Harbourside Seafood Grill Stairwell

Nothing I wrote that day–neither the wine notes nor the words that flowed on the pages of my notebook–will make it into published works. Rather, I took the opportunity to synthesize thoughts that have been swirling around in my head and I processed them through the act of writing. The result was the beginning of a weeks’ long journey into discovering my ideals of the writing life and how I might begin to execute them upon returning home.

Those unanticipated moments can be as productive as the ones that are scheduled, if the writer allows him- or herself to take notice. The time I spent that afternoon are still guiding my thoughts as I work through how I want to orchestrate my schedule and time this spring.

How do you utilize those unanticipated moments when they occur? What comes out of them as a result?

Harbourside Seafood Grill Bar

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Destination Inspiration: Chocolati Café, Greenwood

Chocolati Croissant

With tasty food and plenty of nooks to tuck away into with a book or laptop, Chocolati is like a home away from home for writers. Take your pick of a large table and chairs by a window or overstuffed chairs by a little fireplace, with plenty of space and an outlet around just about every corner, it’s easy to nestle in and get to work. You may find several hours have passed before you know it!

Food and Beverages

While most people probably come for the chocolate, it would be a shame to stop there. From filled croissants to a delectable zucchini tart, the savory items should not be overlooked. That said, do feel free to order a cayenne hot cocoa or any of a number of artisan truffles. They are, after all, among the items that make this café worthy of its moniker.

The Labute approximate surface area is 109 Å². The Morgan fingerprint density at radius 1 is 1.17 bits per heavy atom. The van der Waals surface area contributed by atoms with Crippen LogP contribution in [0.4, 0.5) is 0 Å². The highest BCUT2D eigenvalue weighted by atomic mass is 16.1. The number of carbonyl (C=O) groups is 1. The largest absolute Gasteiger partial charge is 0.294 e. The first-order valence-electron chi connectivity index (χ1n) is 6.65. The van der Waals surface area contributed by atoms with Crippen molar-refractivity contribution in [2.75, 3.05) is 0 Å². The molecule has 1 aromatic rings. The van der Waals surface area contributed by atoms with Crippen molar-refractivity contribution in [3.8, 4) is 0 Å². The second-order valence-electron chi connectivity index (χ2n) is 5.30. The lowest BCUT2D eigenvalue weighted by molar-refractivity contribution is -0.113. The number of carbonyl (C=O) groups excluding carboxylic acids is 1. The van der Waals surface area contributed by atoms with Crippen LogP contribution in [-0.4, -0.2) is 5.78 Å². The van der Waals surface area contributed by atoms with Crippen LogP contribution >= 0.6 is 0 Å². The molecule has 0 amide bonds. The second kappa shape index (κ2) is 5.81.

Location and Atmosphere

Set on a corner just south of the major intersection of 95th and Greenwood, this café in the heart of North Seattle’s Greenwood neighborhood is easy to get to, and it’s in a neighborhood that’s extremely walkable. Chocolati has an atmosphere of a study group taking place in a friend’s apartment. It’s not uncommon to find small groups meeting for business or students gathering to study, in addition to the lone writer or friends chatting over their warm mugs.

Chocolati Zucchini Tart

Writeability and Purchased Presence

This place seems made for writers. Having undergone an expansion in the past few years, Chocolati is like a really big apartment with an open floorplan that’s somewhat segmented. The main room is where you’ll order and perhaps grab a window seat if you’re only sticking around for a few minutes. But keep walking through and you’ll find more seating than you ever would have expected just walking by the storefront.

Price: $$

In addition to the usual $3 latte, you can also find a variety of wines for $7 a glass. On the sweet side, truffles run from $1.45 and up and savory treats starting at $6.


Between a major neighborhood road and a residential area, you’re bound to find street parking within a block or so.

Writer’s Tip